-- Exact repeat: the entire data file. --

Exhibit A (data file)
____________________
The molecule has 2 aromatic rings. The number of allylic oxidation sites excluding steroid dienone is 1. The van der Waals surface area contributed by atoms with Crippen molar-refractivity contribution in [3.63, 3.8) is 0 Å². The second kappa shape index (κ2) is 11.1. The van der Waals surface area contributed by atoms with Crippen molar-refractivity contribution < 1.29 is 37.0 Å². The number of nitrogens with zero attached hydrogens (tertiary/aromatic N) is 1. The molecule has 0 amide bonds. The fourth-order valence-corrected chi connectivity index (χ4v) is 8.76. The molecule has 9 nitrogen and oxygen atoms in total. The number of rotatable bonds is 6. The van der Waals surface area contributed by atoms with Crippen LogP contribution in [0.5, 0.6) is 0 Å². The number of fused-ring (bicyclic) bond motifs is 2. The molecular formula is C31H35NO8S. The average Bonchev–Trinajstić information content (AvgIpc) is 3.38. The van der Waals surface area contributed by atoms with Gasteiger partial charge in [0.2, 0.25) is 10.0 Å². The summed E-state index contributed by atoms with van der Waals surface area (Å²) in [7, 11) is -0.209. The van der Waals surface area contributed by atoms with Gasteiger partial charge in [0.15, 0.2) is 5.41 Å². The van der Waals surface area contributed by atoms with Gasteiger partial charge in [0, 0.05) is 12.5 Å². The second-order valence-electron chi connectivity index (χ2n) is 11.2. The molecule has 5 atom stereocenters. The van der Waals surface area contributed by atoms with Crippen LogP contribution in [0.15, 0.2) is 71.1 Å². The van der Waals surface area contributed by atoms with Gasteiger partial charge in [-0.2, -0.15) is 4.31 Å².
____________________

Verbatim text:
The molecule has 2 aromatic rings. The number of allylic oxidation sites excluding steroid dienone is 1. The van der Waals surface area contributed by atoms with Crippen molar-refractivity contribution in [3.63, 3.8) is 0 Å². The second kappa shape index (κ2) is 11.1. The van der Waals surface area contributed by atoms with Crippen molar-refractivity contribution < 1.29 is 37.0 Å². The number of nitrogens with zero attached hydrogens (tertiary/aromatic N) is 1. The molecule has 0 amide bonds. The fourth-order valence-corrected chi connectivity index (χ4v) is 8.76. The molecule has 9 nitrogen and oxygen atoms in total. The number of rotatable bonds is 6. The van der Waals surface area contributed by atoms with Crippen LogP contribution in [0.5, 0.6) is 0 Å². The number of fused-ring (bicyclic) bond motifs is 2. The molecular formula is C31H35NO8S. The average Bonchev–Trinajstić information content (AvgIpc) is 3.38. The van der Waals surface area contributed by atoms with Gasteiger partial charge in [0.2, 0.25) is 10.0 Å². The summed E-state index contributed by atoms with van der Waals surface area (Å²) in [7, 11) is -0.209. The van der Waals surface area contributed by atoms with Gasteiger partial charge in [0.15, 0.2) is 5.41 Å². The van der Waals surface area contributed by atoms with Gasteiger partial charge in [0, 0.05) is 12.5 Å². The second-order valence-electron chi connectivity index (χ2n) is 11.2. The molecule has 5 atom stereocenters. The van der Waals surface area contributed by atoms with Crippen LogP contribution in [0.15, 0.2) is 71.1 Å². The van der Waals surface area contributed by atoms with Gasteiger partial charge in [-0.2, -0.15) is 4.31 Å².